The /*NUMMI*/ plant, which opened 25 years ago with the unveiling of the Nova, the first joint Japanese American automobile, has just 5 months left before its due to shut down.
"Yes, I remember that, and everybody was excited, it was a new start," United Auto Workers member Victor Quesada. Quesada, 60, worked the Nova line in 1984. "What they told us was, 'Everybody just has to go to work and they'd have a lifetime job."
Quesada was one of 20 members of the UAW union at Friday's meeting. Ed Montgomery, President Barack Obama's Director of Recovery for Auto Communities, headed the forum.
Montgomery told reporters there are a lot of things the government could do to help.
"We want to make sure they have access to unemployment insurance if that becomes necessary, that they have access to job replacement assistance, that they have access to job training," he said.
But he added that Friday, he was just here to listen.
"Part of the reason for being here is to hear from the local community about their needs and the way they want to chart a path forward and to respond to that local effort, so the way we're seeing this is a bottom up effort," he said.
But the head of the local UAW union said what workers want is for the plant to stay open.
"We're going to do everything possible to keep this plant running, everything possible, and we're not going to give up, we have a petition drive going on," Sergio Santos said.
Santos says the union plans to collect 50,000 signatures.
"We have a goal to get those signatures by the end of the month and we want to let Toyota know we're not done," he said.
But when California lawmakers wrote to Toyota asking the company to stay open, they never heard back.
"We didn't really get the response we were looking for," Rep. Jerry McNerney, D-Pleasanton, said.
A spokesperson for NUMMI says it is just not realistic to keep the plant open.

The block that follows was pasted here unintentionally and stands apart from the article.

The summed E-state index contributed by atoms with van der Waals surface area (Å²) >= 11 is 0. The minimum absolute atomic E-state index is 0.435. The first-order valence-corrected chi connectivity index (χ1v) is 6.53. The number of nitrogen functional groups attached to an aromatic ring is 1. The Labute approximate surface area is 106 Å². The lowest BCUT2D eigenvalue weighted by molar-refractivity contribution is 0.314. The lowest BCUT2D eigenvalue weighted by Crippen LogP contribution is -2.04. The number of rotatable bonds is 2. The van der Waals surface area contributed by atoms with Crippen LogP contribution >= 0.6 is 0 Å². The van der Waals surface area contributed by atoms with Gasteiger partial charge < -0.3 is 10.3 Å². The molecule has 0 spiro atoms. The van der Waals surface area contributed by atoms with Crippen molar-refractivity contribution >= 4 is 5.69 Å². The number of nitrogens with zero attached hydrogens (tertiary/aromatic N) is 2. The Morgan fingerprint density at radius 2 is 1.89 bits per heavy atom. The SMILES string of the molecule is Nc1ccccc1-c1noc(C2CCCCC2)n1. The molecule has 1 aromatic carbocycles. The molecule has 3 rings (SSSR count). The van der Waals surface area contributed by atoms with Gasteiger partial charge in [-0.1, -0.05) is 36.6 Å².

"I mean look at the economy…the economy, we just took the biggest hit since the Depression, automotive sales have not recovered," Greg Young said.
When asked what he will need when the plant closes, Quesada went back to keeping the plant open.
"I think it's a bad thing, it's not very wise to close that plant because the cars, nobody can give me a reason why they're closing," he said.
Friday, Toyota issued the following response about the closing of the NUMMI plant:
"Toyota's decision to end its production contract with NUMMI was difficult but necessary, given General Motors' actions to abandon the joint venture, which severely undermined the economic viability of the plant and precipitated this situation. We remain strongly committed to making vehicles where we sell them and to maintaining a substantial manufacturing presence in the U.S. We employ several thousand people in California and look forward to continuing to serve our customers in the state.
"Toyota appreciates all federal, state and local efforts to help NUMMI team members achieve a successful transition. While NUMMI is an independent company, we will continue to work cooperatively with NUMMI to help provide transition support to team members, suppliers and the community. It is unfortunate that neither GM -- our partner in NUMMI for 25 years -- nor our current partner, Motors Liquidation Company, has indicated that it will do the same."